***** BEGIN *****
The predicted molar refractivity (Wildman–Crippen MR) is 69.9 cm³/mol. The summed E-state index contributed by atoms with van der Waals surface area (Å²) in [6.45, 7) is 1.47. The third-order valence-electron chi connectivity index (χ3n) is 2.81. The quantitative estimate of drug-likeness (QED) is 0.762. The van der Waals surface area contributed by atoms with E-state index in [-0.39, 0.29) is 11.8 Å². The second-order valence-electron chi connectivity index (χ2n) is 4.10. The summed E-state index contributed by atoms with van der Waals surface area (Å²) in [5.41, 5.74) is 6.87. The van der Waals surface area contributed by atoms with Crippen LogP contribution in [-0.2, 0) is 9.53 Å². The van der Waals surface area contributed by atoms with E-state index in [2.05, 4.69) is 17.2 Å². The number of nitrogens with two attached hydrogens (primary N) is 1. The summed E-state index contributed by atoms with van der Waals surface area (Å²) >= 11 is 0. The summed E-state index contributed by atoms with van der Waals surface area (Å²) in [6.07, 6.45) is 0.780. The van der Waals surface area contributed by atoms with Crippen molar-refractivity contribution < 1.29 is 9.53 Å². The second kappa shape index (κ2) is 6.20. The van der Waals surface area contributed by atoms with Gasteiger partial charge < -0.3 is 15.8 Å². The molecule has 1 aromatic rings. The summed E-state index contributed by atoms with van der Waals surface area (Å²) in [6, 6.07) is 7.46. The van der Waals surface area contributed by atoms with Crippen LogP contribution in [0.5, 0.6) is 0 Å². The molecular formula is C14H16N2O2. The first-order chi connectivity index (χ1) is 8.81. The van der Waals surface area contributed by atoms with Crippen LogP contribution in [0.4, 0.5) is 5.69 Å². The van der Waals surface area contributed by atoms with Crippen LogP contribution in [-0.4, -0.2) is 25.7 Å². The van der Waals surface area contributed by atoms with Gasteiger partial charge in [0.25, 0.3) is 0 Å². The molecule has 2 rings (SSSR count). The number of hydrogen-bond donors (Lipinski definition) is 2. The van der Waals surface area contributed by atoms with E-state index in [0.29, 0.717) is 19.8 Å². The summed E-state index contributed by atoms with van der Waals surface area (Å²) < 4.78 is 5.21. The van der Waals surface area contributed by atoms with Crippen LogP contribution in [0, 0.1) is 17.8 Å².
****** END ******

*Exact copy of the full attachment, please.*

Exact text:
The predicted molar refractivity (Wildman–Crippen MR) is 69.9 cm³/mol. The summed E-state index contributed by atoms with van der Waals surface area (Å²) in [6.45, 7) is 1.47. The third-order valence-electron chi connectivity index (χ3n) is 2.81. The quantitative estimate of drug-likeness (QED) is 0.762. The van der Waals surface area contributed by atoms with E-state index in [-0.39, 0.29) is 11.8 Å². The second-order valence-electron chi connectivity index (χ2n) is 4.10. The summed E-state index contributed by atoms with van der Waals surface area (Å²) in [5.41, 5.74) is 6.87. The van der Waals surface area contributed by atoms with Crippen LogP contribution in [-0.2, 0) is 9.53 Å². The van der Waals surface area contributed by atoms with E-state index in [2.05, 4.69) is 17.2 Å². The number of nitrogens with two attached hydrogens (primary N) is 1. The summed E-state index contributed by atoms with van der Waals surface area (Å²) >= 11 is 0. The summed E-state index contributed by atoms with van der Waals surface area (Å²) in [6.07, 6.45) is 0.780. The van der Waals surface area contributed by atoms with Crippen molar-refractivity contribution < 1.29 is 9.53 Å². The second kappa shape index (κ2) is 6.20. The van der Waals surface area contributed by atoms with Gasteiger partial charge < -0.3 is 15.8 Å². The molecule has 1 aromatic rings. The summed E-state index contributed by atoms with van der Waals surface area (Å²) in [6, 6.07) is 7.46. The van der Waals surface area contributed by atoms with Crippen LogP contribution in [0.5, 0.6) is 0 Å². The molecular formula is C14H16N2O2. The first-order chi connectivity index (χ1) is 8.81. The van der Waals surface area contributed by atoms with Crippen LogP contribution in [0.4, 0.5) is 5.69 Å². The van der Waals surface area contributed by atoms with Crippen LogP contribution in [-0.4, -0.2) is 25.7 Å². The van der Waals surface area contributed by atoms with Gasteiger partial charge in [0.25, 0.3) is 0 Å². The molecule has 2 rings (SSSR count). The number of hydrogen-bond donors (Lipinski definition) is 2. The van der Waals surface area contributed by atoms with E-state index in [0.29, 0.717) is 19.8 Å². The summed E-state index contributed by atoms with van der Waals surface area (Å²) < 4.78 is 5.21. The van der Waals surface area contributed by atoms with Crippen LogP contribution in [0, 0.1) is 17.8 Å².